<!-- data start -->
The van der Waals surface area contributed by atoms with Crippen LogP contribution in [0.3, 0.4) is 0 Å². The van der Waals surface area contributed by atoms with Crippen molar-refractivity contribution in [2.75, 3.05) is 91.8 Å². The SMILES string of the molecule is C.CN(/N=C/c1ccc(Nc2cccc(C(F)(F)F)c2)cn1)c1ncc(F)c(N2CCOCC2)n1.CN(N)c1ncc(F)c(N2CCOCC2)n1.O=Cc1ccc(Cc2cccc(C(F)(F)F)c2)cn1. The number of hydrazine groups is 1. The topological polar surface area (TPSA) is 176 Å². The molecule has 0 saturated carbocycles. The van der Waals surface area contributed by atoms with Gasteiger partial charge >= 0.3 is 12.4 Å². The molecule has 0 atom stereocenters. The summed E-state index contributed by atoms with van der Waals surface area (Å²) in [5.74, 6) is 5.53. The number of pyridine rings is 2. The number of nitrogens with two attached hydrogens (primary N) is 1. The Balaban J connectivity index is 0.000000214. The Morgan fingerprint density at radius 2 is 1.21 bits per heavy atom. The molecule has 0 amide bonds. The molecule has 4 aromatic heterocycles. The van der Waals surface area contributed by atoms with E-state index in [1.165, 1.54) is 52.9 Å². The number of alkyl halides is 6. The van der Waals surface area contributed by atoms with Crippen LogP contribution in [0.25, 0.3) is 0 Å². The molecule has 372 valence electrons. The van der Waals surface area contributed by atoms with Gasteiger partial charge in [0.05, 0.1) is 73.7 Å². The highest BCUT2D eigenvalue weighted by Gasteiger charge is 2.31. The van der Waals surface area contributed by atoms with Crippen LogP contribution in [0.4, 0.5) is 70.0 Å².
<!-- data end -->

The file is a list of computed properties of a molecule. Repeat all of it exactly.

The van der Waals surface area contributed by atoms with Crippen LogP contribution in [0.3, 0.4) is 0 Å². The van der Waals surface area contributed by atoms with Crippen molar-refractivity contribution in [2.75, 3.05) is 91.8 Å². The SMILES string of the molecule is C.CN(/N=C/c1ccc(Nc2cccc(C(F)(F)F)c2)cn1)c1ncc(F)c(N2CCOCC2)n1.CN(N)c1ncc(F)c(N2CCOCC2)n1.O=Cc1ccc(Cc2cccc(C(F)(F)F)c2)cn1. The number of hydrazine groups is 1. The topological polar surface area (TPSA) is 176 Å². The molecule has 0 saturated carbocycles. The van der Waals surface area contributed by atoms with Gasteiger partial charge >= 0.3 is 12.4 Å². The molecule has 0 atom stereocenters. The summed E-state index contributed by atoms with van der Waals surface area (Å²) in [5.74, 6) is 5.53. The number of pyridine rings is 2. The number of nitrogens with two attached hydrogens (primary N) is 1. The Balaban J connectivity index is 0.000000214. The Morgan fingerprint density at radius 2 is 1.21 bits per heavy atom. The molecule has 0 amide bonds. The molecule has 4 aromatic heterocycles. The van der Waals surface area contributed by atoms with E-state index in [1.165, 1.54) is 52.9 Å². The number of alkyl halides is 6. The van der Waals surface area contributed by atoms with Crippen LogP contribution in [0.25, 0.3) is 0 Å². The molecule has 372 valence electrons. The van der Waals surface area contributed by atoms with Gasteiger partial charge in [0.05, 0.1) is 73.7 Å². The highest BCUT2D eigenvalue weighted by Gasteiger charge is 2.31. The van der Waals surface area contributed by atoms with Crippen LogP contribution in [0.4, 0.5) is 70.0 Å².